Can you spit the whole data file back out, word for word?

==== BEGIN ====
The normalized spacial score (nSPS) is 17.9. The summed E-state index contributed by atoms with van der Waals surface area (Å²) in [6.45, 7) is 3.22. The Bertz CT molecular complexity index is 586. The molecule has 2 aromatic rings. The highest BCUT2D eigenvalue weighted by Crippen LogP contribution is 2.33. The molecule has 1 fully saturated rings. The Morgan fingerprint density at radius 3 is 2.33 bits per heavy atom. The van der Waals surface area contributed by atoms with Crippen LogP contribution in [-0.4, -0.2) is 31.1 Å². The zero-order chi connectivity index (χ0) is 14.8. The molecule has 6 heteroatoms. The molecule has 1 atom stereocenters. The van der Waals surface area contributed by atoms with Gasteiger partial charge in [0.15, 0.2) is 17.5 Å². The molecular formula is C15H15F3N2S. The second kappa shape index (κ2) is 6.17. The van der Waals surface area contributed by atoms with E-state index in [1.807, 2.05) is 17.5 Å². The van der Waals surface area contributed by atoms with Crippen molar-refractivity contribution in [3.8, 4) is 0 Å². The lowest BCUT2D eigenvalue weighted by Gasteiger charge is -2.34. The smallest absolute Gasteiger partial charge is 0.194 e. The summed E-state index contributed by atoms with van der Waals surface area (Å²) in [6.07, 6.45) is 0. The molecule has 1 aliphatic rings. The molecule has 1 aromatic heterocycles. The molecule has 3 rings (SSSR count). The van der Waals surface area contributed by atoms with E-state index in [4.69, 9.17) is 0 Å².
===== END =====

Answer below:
The normalized spacial score (nSPS) is 17.9. The summed E-state index contributed by atoms with van der Waals surface area (Å²) in [6.45, 7) is 3.22. The Bertz CT molecular complexity index is 586. The molecule has 2 aromatic rings. The highest BCUT2D eigenvalue weighted by Crippen LogP contribution is 2.33. The molecule has 1 fully saturated rings. The Morgan fingerprint density at radius 3 is 2.33 bits per heavy atom. The van der Waals surface area contributed by atoms with Crippen LogP contribution in [-0.4, -0.2) is 31.1 Å². The zero-order chi connectivity index (χ0) is 14.8. The molecule has 6 heteroatoms. The molecule has 1 atom stereocenters. The van der Waals surface area contributed by atoms with Gasteiger partial charge in [0.15, 0.2) is 17.5 Å². The molecular formula is C15H15F3N2S. The second kappa shape index (κ2) is 6.17. The van der Waals surface area contributed by atoms with E-state index in [1.807, 2.05) is 17.5 Å². The van der Waals surface area contributed by atoms with Crippen molar-refractivity contribution in [3.8, 4) is 0 Å². The lowest BCUT2D eigenvalue weighted by Gasteiger charge is -2.34. The smallest absolute Gasteiger partial charge is 0.194 e. The summed E-state index contributed by atoms with van der Waals surface area (Å²) in [6.07, 6.45) is 0. The molecule has 1 aliphatic rings. The molecule has 1 aromatic heterocycles. The molecule has 3 rings (SSSR count). The van der Waals surface area contributed by atoms with E-state index in [4.69, 9.17) is 0 Å².